How co-op breaks the mould of linear education

1022petersAn interesting story from the Waterloo website about one of our Chemical Engineering students.  I like the story because of the broad range of experiences, including web administration (not a traditional Chem Eng area!), and an international job placement.

by Nicole Simec.

“Co-op showed me that I am not one-dimensional,” says Sheryl Peters, a fourth-year chemical engineering student finishing up her last work term.When people think about chemical engineering, they often think about jobs in oil and gas – but Sheryl says because of co-op, it is so much more than that. Currently, Sheryl is on the other side of the world helping to develop a graduate course for the National University of Singapore. “Co-op has been an amazing and diverse experience. I purposely wanted to try many things, not just the expected.”Sheryl says the proudest moment of her co-op experience came when she was working as a web administrator for Lug Life, a travel accessory company. During her time there, she initiated a number of projects to re-design and enhance their website.“I didn’t get to see all of my work and ideas carried out because my co-op term was ending but when I checked back later I saw that all of my initial ideas were being implemented.”In another work term, Sheryl was able to apply almost everything she had learned academically while working as a process engineering technician for Fluor, a multi-national engineering and construction firm. This role taught Sheryl how to work for a very large and established company. Sheryl also learned how to collaborate with other engineers and organizations on a multi-million dollar project which enhanced her project management, communication and teamwork skills.Some of the roles Sheryl has held throughout her co-op career may seem unconventional for a chemical engineering student, but this is exactly why the program is so great. Sheryl explained how her program teaches students to manage and prioritize large workloads and hasty deadlines. It has also taught her what she calls “a very practical way of thinking and problem solving”. This real-world application of skills, in conjunction with a strong educational background, is what allows chemical engineering students and grads to excel in any field. With her graduation on the horizon, Sheryl is thankful for her time at Waterloo and admits that her initial attraction to the university was its reputation for innovation and being the world leader in co-operative education.Sheryl admits that landing your first job is tough. “Co-op gets your foot in the door and gives you a way to prove that you can apply your knowledge in the workplace.” Co-op also offers students up to two years of work experience, which Sheryl thinks helps to alleviate the struggle of finding a job after graduation since most employers prefer practiced applicants.“By fourth-year, I quickly realized that I could do anything I wanted. This gave me a sense of empowerment – I felt prepared and I felt valuable.”Thanks to co-op, Sheryl has a clear picture of what her future has in store: either chemical process engineering or working with a startup to enhance their web presence. Sheryl’s story is a shining example of how chemical engineering students possess the skills that are desperately needed in the workplace. Employers of chemical engineering students can be sure that they have hired intelligent, hardworking individuals capable of problem solving, project management, and exceeding expectations.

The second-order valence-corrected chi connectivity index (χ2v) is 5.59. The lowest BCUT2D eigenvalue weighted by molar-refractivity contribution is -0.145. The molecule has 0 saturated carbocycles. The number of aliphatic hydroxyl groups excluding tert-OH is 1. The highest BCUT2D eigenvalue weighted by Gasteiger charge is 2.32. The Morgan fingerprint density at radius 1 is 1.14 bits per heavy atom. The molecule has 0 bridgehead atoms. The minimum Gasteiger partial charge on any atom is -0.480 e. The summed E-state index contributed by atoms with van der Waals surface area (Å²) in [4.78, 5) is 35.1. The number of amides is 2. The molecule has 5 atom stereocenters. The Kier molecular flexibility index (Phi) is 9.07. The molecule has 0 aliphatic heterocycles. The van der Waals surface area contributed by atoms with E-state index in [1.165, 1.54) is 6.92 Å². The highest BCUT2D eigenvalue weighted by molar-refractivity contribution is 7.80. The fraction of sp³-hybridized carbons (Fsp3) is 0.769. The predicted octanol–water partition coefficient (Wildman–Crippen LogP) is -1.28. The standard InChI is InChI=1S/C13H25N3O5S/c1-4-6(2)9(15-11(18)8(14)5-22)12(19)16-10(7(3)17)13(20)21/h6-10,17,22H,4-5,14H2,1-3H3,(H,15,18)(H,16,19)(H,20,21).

Source: Thursday, October 22, 2015 | Daily Bulletin


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